Pre-game: Pitchers and Game Notes

Even if it's just two games, there's very little as satisfying as sweeping the White Sox. Particularly when the Twins are so easily dismissed by fans of our central division rival.

After a trio of games lost due to weather, Minnesota's 10-inning victory over Chicago on Saturday night has brought them back to .500. It hasn't been easy, and it sure as hell hasn't been pretty, but after 14 games the Twins have found a way to make it happen. Here's what's on tap for today.

Starting Pitchers


Scott Diamond

#58 / Pitcher / Minnesota Twins

6-3

220

L

L

Jul 30, 1986



W-L G GS CG SHO SV BS IP H R ER HR BB K ERA WHIP
2013 - Scott Diamond 0-1 1 1 0 0 0 0 4.1 8 4 4 1 0 1 8.31 1.85

Diamond was shellacked in his first start back from the disabled list. There isn't a lot you can say about him at this point, other than you hope that his command is stronger today. If the Twins want to stay around .500 this season they're going to need Diamond to be the guy he was in 2012.


Gavin Floyd

#34 / Pitcher / Chicago White Sox

6-6

240

R

R

Jan 27, 1983



W-L G GS CG SHO SV BS IP H R ER HR BB K ERA WHIP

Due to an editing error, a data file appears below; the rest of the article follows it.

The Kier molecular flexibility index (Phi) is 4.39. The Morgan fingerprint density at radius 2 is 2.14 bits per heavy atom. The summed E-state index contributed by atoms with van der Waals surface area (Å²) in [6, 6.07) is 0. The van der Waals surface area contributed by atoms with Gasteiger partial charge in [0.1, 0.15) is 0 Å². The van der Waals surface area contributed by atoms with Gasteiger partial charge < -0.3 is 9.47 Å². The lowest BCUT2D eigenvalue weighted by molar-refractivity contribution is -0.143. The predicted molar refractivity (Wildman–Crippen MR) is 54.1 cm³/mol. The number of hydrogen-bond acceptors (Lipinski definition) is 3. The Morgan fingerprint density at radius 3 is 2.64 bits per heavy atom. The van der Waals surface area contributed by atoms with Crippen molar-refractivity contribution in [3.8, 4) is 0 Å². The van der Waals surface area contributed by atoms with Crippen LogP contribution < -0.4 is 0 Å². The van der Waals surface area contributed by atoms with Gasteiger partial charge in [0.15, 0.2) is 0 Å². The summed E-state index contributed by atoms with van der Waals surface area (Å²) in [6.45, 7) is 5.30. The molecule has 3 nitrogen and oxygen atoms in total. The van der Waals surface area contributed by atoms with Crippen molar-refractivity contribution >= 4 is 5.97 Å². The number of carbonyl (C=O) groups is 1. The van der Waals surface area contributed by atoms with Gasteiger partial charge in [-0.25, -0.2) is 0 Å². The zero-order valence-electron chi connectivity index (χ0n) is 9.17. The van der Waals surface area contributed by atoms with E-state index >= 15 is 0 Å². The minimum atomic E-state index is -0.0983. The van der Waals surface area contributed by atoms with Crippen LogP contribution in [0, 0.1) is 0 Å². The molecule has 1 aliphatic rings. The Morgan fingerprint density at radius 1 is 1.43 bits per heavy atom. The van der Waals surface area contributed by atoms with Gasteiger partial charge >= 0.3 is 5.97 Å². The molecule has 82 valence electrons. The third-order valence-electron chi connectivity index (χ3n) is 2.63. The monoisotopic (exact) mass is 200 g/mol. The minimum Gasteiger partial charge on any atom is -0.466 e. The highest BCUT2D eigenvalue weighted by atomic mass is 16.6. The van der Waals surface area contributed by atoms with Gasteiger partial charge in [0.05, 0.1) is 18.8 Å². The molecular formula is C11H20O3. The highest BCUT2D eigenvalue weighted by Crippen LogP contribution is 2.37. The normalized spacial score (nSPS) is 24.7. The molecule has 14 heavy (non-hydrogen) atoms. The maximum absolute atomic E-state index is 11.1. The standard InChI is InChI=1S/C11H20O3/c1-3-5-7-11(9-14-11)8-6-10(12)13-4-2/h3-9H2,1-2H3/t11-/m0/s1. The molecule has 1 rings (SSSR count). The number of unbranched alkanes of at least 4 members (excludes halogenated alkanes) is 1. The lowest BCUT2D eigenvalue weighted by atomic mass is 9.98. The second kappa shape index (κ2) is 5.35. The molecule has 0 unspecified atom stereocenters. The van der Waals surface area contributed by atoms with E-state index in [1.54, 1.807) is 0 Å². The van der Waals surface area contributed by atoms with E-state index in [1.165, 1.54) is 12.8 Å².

2013 - Gavin Floyd 0-3 3 3 0 0 0 0 15.2 22 12 11 3 7 18 6.32 1.85

Picking up strikeouts hasn't been a problem for Floyd this year, and I'm sure he'll pick up half a dozen today. But he has been tres hittable over his last two outings, allowing nearly three base runners per inning as batters have hit .429 and slugged .857.

Notes

  • Joe Mauer has hit .442/.556/.791 of Floyd in his career, spanning 43 at-bats.
  • Jamey Carroll has had 22 at-bats versus Floyd and has put together a triple slash of .364/.440/.455.
  • The only other Twin with more than 20 ABs against Floyd is Justin Morneau, who has hit particularly well but has notched a trio of home runs in 31 at-bats.
  • Against left-handed hitters, Floyd stays away quite often but will try to challenge hitters up and in from time to time. This year he's been unable to regularly hit his spots low in the zone against them.
  • Against right-handed hitters you can draw a line from up-and-in to down-and-away, and that's where he'll be throwing the ball. He will come inside from time to time, going away with breaking and off-speed pitches.
  • For Diamond, his approach against lefties is uniform: down-and-away, down-and-away, down-and-away. He'll mix it up a bit more against right-handed hitters, but his game plan is pretty clear. Down and away.
  • As a team, the White Sox who have seen Diamond have hit .302/.325/.491 over 116 at-bats. Alejandro De Aza, Alex Rios, and Deyan Viciedo have had the most success, each posting a 1.000+ OPS in at least ten at-bats.
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